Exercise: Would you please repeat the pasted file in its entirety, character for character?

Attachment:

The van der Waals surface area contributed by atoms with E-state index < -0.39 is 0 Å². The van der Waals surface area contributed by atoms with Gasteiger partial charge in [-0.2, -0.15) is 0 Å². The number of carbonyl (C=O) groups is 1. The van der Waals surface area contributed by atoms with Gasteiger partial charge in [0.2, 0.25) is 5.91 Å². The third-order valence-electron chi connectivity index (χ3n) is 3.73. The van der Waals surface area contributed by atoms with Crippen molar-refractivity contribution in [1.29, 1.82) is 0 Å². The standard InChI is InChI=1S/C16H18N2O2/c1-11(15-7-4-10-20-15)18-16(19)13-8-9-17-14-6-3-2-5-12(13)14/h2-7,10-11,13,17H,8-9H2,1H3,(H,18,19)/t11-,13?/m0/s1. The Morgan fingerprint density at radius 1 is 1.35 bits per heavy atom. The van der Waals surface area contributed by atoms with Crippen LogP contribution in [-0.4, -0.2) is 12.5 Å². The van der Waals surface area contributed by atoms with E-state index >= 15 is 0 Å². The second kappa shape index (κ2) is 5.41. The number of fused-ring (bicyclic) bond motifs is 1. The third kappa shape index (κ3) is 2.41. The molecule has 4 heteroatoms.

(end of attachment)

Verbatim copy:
The van der Waals surface area contributed by atoms with E-state index < -0.39 is 0 Å². The van der Waals surface area contributed by atoms with Gasteiger partial charge in [-0.2, -0.15) is 0 Å². The number of carbonyl (C=O) groups is 1. The van der Waals surface area contributed by atoms with Gasteiger partial charge in [0.2, 0.25) is 5.91 Å². The third-order valence-electron chi connectivity index (χ3n) is 3.73. The van der Waals surface area contributed by atoms with Crippen molar-refractivity contribution in [1.29, 1.82) is 0 Å². The standard InChI is InChI=1S/C16H18N2O2/c1-11(15-7-4-10-20-15)18-16(19)13-8-9-17-14-6-3-2-5-12(13)14/h2-7,10-11,13,17H,8-9H2,1H3,(H,18,19)/t11-,13?/m0/s1. The Morgan fingerprint density at radius 1 is 1.35 bits per heavy atom. The van der Waals surface area contributed by atoms with Crippen LogP contribution in [-0.4, -0.2) is 12.5 Å². The van der Waals surface area contributed by atoms with E-state index >= 15 is 0 Å². The second kappa shape index (κ2) is 5.41. The number of fused-ring (bicyclic) bond motifs is 1. The third kappa shape index (κ3) is 2.41. The molecule has 4 heteroatoms.